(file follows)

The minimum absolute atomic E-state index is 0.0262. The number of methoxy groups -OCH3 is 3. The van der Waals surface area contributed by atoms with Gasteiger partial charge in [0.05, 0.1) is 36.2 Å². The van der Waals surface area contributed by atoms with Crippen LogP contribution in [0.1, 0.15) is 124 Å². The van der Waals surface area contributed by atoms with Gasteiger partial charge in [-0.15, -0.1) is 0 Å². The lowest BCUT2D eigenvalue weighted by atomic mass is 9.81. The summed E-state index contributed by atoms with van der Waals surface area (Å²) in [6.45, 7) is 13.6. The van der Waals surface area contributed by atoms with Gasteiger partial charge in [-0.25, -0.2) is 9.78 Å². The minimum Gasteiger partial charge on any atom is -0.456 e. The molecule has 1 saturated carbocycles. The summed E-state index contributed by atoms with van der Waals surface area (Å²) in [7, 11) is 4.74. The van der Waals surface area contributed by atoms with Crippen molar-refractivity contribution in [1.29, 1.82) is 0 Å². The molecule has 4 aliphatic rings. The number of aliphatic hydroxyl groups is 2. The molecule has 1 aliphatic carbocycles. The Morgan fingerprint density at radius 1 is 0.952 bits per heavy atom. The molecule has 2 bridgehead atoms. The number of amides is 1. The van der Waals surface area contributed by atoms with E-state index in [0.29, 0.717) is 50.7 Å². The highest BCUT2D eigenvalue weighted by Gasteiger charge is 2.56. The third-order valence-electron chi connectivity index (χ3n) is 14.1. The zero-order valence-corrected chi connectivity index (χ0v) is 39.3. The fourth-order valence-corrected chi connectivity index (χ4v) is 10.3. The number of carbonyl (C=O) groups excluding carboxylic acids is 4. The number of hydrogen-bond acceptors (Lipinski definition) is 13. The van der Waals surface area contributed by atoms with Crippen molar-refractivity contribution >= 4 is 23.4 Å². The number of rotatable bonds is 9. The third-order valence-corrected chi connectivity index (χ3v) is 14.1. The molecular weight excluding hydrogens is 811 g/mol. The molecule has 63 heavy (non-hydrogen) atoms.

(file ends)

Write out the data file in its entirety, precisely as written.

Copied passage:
The minimum absolute atomic E-state index is 0.0262. The number of methoxy groups -OCH3 is 3. The van der Waals surface area contributed by atoms with Gasteiger partial charge in [0.05, 0.1) is 36.2 Å². The van der Waals surface area contributed by atoms with Crippen LogP contribution in [0.1, 0.15) is 124 Å². The van der Waals surface area contributed by atoms with Gasteiger partial charge in [-0.15, -0.1) is 0 Å². The lowest BCUT2D eigenvalue weighted by atomic mass is 9.81. The summed E-state index contributed by atoms with van der Waals surface area (Å²) in [6.45, 7) is 13.6. The van der Waals surface area contributed by atoms with Gasteiger partial charge in [-0.25, -0.2) is 9.78 Å². The minimum Gasteiger partial charge on any atom is -0.456 e. The molecule has 1 saturated carbocycles. The summed E-state index contributed by atoms with van der Waals surface area (Å²) in [7, 11) is 4.74. The van der Waals surface area contributed by atoms with Crippen molar-refractivity contribution in [1.29, 1.82) is 0 Å². The molecule has 4 aliphatic rings. The number of aliphatic hydroxyl groups is 2. The molecule has 1 aliphatic carbocycles. The Morgan fingerprint density at radius 1 is 0.952 bits per heavy atom. The molecule has 2 bridgehead atoms. The number of amides is 1. The van der Waals surface area contributed by atoms with E-state index in [0.29, 0.717) is 50.7 Å². The highest BCUT2D eigenvalue weighted by Gasteiger charge is 2.56. The third-order valence-electron chi connectivity index (χ3n) is 14.1. The zero-order valence-corrected chi connectivity index (χ0v) is 39.3. The fourth-order valence-corrected chi connectivity index (χ4v) is 10.3. The number of carbonyl (C=O) groups excluding carboxylic acids is 4. The number of hydrogen-bond acceptors (Lipinski definition) is 13. The van der Waals surface area contributed by atoms with Crippen molar-refractivity contribution >= 4 is 23.4 Å². The number of rotatable bonds is 9. The third-order valence-corrected chi connectivity index (χ3v) is 14.1. The molecular weight excluding hydrogens is 811 g/mol. The molecule has 63 heavy (non-hydrogen) atoms.